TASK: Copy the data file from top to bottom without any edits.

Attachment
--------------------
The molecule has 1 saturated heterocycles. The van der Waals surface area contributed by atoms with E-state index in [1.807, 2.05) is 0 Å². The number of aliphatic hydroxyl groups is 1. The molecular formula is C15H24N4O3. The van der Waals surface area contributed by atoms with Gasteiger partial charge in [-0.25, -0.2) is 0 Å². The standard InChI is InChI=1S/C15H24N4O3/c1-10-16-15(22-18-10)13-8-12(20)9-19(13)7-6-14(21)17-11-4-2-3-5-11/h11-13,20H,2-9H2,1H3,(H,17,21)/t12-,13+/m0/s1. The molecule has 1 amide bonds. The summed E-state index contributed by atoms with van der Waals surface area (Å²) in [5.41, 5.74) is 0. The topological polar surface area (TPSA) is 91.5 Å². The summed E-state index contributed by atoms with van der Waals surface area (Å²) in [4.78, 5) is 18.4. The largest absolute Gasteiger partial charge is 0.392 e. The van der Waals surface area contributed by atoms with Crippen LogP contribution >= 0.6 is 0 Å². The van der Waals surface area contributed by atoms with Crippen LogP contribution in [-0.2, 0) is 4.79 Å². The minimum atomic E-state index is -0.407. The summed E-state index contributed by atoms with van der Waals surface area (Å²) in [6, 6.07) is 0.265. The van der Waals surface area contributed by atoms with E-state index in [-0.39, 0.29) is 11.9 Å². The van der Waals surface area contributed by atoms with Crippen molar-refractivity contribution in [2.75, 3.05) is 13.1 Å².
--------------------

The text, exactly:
The molecule has 1 saturated heterocycles. The van der Waals surface area contributed by atoms with E-state index in [1.807, 2.05) is 0 Å². The number of aliphatic hydroxyl groups is 1. The molecular formula is C15H24N4O3. The van der Waals surface area contributed by atoms with Gasteiger partial charge in [-0.25, -0.2) is 0 Å². The standard InChI is InChI=1S/C15H24N4O3/c1-10-16-15(22-18-10)13-8-12(20)9-19(13)7-6-14(21)17-11-4-2-3-5-11/h11-13,20H,2-9H2,1H3,(H,17,21)/t12-,13+/m0/s1. The molecule has 1 amide bonds. The summed E-state index contributed by atoms with van der Waals surface area (Å²) in [5.41, 5.74) is 0. The topological polar surface area (TPSA) is 91.5 Å². The summed E-state index contributed by atoms with van der Waals surface area (Å²) in [4.78, 5) is 18.4. The largest absolute Gasteiger partial charge is 0.392 e. The van der Waals surface area contributed by atoms with Crippen LogP contribution >= 0.6 is 0 Å². The van der Waals surface area contributed by atoms with Crippen LogP contribution in [-0.2, 0) is 4.79 Å². The minimum atomic E-state index is -0.407. The summed E-state index contributed by atoms with van der Waals surface area (Å²) in [6, 6.07) is 0.265. The van der Waals surface area contributed by atoms with E-state index in [-0.39, 0.29) is 11.9 Å². The van der Waals surface area contributed by atoms with Crippen molar-refractivity contribution in [2.75, 3.05) is 13.1 Å².